USDA-DOE Plant Feedstock Genomics for Bioenergy Awards 2017
Summary of projects awarded in 2017 under Funding Opportunity Announcement DE-FOA-0001688
- Print Publication: January 2018
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Integrating the U.S. Department of Energy’s (DOE) capabili-ties in genomic sequencing and analysis for biofuels pro-duction with the U.S. Department of Agriculture’s (USDA) long experience in crop improvement, DOE and USDA are working together to fund projects that accelerate plant breeding programs and improve bioenergy feedstocks. Since 2006, dozens of projects have been funded by the DOE-USDA Plant Feedstock Genomics program, which is jointly supported by the Office of Biological and Environ-mental Research within DOE’s Office of Science and USDA’s National Institute of Food and Agriculture. This program supports fundamental biomass genomics research to provide the scientific foundation for the use of lignocellulosic and seed oil materials for bioenergy, biofuels, and co-products.
Significant advances in breeding, molecular genetics, and genomic technologies offer an opportunity to build upon the existing plant biology knowledgebase to enable confident prediction and manipulation of the biological function of plant genomes for bioenergy resources. This year, the program seeks to expand research to investigate the molecular mechanisms underlying plant resistance and tolerance to pathogens, as well as research on non-food oilseed feed-stock crops. This knowledge will be used to accelerate breed-ing of improved dedicated bioenergy feedstocks. Areas of interest include:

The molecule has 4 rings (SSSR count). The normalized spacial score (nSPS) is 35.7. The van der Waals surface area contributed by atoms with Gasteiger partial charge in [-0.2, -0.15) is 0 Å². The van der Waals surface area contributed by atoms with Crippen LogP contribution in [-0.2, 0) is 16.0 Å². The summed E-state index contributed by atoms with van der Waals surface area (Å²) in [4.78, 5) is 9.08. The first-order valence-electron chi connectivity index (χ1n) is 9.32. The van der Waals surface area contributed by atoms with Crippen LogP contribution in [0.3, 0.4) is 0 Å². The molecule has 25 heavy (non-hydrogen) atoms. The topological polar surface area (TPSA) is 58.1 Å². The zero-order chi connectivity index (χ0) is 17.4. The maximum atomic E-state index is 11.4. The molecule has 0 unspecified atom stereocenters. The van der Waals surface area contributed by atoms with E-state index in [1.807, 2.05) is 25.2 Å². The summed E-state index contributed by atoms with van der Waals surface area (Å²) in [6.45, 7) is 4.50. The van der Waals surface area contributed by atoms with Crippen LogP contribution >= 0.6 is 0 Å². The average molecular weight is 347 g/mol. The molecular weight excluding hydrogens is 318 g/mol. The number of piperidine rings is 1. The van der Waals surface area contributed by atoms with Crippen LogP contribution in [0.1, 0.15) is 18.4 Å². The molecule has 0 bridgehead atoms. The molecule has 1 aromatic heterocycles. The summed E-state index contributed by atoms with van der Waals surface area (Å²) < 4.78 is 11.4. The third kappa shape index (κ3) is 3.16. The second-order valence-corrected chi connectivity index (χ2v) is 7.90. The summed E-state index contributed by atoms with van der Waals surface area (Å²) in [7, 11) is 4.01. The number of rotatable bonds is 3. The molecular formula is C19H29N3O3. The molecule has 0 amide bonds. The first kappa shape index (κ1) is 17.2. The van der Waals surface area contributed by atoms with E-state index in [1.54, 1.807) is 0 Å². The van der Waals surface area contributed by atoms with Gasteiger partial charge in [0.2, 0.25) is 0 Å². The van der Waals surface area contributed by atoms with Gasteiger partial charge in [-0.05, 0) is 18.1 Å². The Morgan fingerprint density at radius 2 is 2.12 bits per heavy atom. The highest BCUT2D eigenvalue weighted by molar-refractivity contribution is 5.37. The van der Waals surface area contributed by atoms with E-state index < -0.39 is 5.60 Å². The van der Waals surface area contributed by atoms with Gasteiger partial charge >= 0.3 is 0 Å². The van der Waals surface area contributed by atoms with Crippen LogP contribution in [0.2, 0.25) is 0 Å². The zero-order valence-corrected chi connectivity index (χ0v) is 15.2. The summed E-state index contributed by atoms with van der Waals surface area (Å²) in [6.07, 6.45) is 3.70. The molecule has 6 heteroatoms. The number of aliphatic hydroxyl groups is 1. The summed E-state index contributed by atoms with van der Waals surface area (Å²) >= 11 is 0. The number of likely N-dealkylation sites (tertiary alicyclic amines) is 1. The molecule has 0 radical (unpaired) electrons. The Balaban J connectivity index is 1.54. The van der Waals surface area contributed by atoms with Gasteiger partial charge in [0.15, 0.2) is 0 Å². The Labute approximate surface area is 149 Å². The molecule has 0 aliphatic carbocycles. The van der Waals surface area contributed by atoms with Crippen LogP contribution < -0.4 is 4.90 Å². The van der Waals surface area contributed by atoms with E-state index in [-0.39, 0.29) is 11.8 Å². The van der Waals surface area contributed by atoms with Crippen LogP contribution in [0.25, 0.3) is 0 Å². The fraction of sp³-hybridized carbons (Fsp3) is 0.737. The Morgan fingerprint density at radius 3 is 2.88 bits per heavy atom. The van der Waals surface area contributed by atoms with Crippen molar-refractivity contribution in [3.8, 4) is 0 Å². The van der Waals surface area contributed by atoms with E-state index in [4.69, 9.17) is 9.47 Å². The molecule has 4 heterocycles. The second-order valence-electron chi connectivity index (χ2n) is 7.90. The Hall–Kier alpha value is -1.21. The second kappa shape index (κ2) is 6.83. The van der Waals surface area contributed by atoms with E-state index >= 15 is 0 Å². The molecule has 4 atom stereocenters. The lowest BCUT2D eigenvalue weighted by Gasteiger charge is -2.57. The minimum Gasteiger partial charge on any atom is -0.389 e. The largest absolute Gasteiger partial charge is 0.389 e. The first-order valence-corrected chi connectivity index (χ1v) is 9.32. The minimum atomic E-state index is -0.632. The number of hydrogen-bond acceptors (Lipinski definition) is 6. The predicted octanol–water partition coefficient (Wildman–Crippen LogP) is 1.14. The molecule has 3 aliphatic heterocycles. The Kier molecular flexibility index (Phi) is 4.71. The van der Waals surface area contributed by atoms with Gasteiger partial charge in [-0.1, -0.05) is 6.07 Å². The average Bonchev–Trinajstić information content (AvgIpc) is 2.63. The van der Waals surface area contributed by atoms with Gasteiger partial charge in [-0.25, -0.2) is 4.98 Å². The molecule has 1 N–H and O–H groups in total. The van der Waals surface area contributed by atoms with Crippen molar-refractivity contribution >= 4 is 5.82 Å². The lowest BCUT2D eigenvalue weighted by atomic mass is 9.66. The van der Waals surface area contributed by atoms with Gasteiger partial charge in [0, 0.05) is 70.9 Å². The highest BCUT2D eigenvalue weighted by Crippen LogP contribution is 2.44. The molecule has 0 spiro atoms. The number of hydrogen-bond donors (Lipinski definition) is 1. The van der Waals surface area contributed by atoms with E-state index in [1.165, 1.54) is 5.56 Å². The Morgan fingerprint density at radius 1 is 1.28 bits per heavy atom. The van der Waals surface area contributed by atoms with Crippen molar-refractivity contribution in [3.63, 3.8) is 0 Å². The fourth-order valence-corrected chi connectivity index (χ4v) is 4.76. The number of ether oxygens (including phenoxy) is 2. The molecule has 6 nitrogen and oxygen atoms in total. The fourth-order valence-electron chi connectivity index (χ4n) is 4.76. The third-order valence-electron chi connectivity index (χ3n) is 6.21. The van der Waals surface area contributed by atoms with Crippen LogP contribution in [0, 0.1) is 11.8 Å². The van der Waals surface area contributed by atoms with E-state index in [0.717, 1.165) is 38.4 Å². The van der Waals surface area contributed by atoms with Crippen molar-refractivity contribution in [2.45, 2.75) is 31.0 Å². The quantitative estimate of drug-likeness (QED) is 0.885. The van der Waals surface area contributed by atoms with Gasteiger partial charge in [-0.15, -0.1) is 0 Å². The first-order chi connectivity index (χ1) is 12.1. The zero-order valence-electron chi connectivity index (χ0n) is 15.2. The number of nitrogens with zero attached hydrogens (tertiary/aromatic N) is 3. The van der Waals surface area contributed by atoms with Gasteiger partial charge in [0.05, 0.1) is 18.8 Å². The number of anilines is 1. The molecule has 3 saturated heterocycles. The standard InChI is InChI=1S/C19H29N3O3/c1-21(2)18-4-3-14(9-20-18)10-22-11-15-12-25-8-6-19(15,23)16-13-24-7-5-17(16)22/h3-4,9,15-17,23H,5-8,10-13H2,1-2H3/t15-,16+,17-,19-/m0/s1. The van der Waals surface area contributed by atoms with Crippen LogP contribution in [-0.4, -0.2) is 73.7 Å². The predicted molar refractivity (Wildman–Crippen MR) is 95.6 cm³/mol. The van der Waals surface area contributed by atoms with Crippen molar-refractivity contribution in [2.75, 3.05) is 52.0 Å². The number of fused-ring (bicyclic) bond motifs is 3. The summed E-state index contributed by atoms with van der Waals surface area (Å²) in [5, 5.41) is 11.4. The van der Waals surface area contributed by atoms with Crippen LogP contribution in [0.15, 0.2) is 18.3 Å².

- Genomics-based research to identify and function-ally characterize plant genes/alleles influencing plant response to pathogens, with a long-term focus on crop improvement;
- Genomics-based research to identify and functionally characterize plant genes/alleles influencing agronomic, yield, and quality traits of non-food oilseed crops.
Project investigators are characterizing the genes, proteins, and molecular interactions that influence plant response to pathogens and that enhance oil yields and oil quality, with a focus on the development of new cultivars of regionally adapted, high-yielding energy feedstocks. The long-term goal is to develop a clearer understanding of the key genes and processes responsible for superior feedstock plant per-formance with minimal impacts on the surrounding ecological landscape.